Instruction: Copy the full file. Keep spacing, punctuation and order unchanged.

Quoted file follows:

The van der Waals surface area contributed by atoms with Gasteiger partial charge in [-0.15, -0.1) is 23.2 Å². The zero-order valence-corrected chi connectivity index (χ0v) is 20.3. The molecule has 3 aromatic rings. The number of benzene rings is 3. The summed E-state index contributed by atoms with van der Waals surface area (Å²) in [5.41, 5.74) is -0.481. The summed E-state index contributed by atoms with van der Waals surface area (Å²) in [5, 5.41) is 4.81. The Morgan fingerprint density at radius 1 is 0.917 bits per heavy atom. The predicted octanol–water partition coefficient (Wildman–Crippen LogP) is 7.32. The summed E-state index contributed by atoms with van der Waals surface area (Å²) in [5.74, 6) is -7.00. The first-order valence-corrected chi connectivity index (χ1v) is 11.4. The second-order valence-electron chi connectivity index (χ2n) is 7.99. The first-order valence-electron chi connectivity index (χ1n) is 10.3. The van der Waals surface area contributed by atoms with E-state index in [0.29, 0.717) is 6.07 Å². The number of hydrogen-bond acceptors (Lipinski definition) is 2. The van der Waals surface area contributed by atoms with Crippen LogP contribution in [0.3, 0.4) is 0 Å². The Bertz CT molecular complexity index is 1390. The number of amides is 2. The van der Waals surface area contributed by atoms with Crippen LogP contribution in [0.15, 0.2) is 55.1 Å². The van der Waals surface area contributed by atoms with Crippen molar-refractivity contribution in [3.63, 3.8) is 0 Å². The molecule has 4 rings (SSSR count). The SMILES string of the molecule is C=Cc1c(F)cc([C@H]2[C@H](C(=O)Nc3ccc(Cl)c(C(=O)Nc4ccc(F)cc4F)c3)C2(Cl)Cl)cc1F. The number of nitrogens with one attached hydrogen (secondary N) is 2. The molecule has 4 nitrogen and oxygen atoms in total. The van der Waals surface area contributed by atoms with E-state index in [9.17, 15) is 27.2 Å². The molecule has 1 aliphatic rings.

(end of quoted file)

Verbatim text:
The van der Waals surface area contributed by atoms with Gasteiger partial charge in [-0.15, -0.1) is 23.2 Å². The zero-order valence-corrected chi connectivity index (χ0v) is 20.3. The molecule has 3 aromatic rings. The number of benzene rings is 3. The summed E-state index contributed by atoms with van der Waals surface area (Å²) in [5.41, 5.74) is -0.481. The summed E-state index contributed by atoms with van der Waals surface area (Å²) in [5, 5.41) is 4.81. The Morgan fingerprint density at radius 1 is 0.917 bits per heavy atom. The predicted octanol–water partition coefficient (Wildman–Crippen LogP) is 7.32. The summed E-state index contributed by atoms with van der Waals surface area (Å²) in [5.74, 6) is -7.00. The first-order valence-corrected chi connectivity index (χ1v) is 11.4. The second-order valence-electron chi connectivity index (χ2n) is 7.99. The first-order valence-electron chi connectivity index (χ1n) is 10.3. The van der Waals surface area contributed by atoms with E-state index in [0.29, 0.717) is 6.07 Å². The number of hydrogen-bond acceptors (Lipinski definition) is 2. The van der Waals surface area contributed by atoms with Crippen LogP contribution in [0.3, 0.4) is 0 Å². The Bertz CT molecular complexity index is 1390. The number of amides is 2. The van der Waals surface area contributed by atoms with Crippen LogP contribution in [0.15, 0.2) is 55.1 Å². The van der Waals surface area contributed by atoms with Crippen molar-refractivity contribution in [3.63, 3.8) is 0 Å². The molecule has 4 rings (SSSR count). The SMILES string of the molecule is C=Cc1c(F)cc([C@H]2[C@H](C(=O)Nc3ccc(Cl)c(C(=O)Nc4ccc(F)cc4F)c3)C2(Cl)Cl)cc1F. The number of nitrogens with one attached hydrogen (secondary N) is 2. The molecule has 4 nitrogen and oxygen atoms in total. The van der Waals surface area contributed by atoms with E-state index in [9.17, 15) is 27.2 Å². The molecule has 1 aliphatic rings.